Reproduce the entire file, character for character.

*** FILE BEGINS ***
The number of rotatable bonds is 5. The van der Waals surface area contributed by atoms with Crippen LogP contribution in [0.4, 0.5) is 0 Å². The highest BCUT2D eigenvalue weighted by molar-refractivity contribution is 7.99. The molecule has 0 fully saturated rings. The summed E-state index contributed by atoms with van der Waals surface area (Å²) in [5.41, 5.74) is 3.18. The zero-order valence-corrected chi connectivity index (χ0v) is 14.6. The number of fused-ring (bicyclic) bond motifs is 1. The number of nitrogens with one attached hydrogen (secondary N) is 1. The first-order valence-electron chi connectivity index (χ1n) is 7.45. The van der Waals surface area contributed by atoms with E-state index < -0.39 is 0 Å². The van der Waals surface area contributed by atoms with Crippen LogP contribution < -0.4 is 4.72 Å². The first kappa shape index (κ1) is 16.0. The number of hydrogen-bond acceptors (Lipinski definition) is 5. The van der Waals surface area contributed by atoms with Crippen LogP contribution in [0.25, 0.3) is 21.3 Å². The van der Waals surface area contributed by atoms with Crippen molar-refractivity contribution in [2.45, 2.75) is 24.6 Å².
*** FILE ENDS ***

The number of rotatable bonds is 5. The van der Waals surface area contributed by atoms with Crippen LogP contribution in [0.4, 0.5) is 0 Å². The highest BCUT2D eigenvalue weighted by molar-refractivity contribution is 7.99. The molecule has 0 fully saturated rings. The summed E-state index contributed by atoms with van der Waals surface area (Å²) in [5.41, 5.74) is 3.18. The zero-order valence-corrected chi connectivity index (χ0v) is 14.6. The number of fused-ring (bicyclic) bond motifs is 1. The number of nitrogens with one attached hydrogen (secondary N) is 1. The first-order valence-electron chi connectivity index (χ1n) is 7.45. The van der Waals surface area contributed by atoms with E-state index < -0.39 is 0 Å². The van der Waals surface area contributed by atoms with Crippen LogP contribution < -0.4 is 4.72 Å². The first kappa shape index (κ1) is 16.0. The number of hydrogen-bond acceptors (Lipinski definition) is 5. The van der Waals surface area contributed by atoms with Crippen LogP contribution in [0.25, 0.3) is 21.3 Å². The van der Waals surface area contributed by atoms with Crippen molar-refractivity contribution in [2.45, 2.75) is 24.6 Å².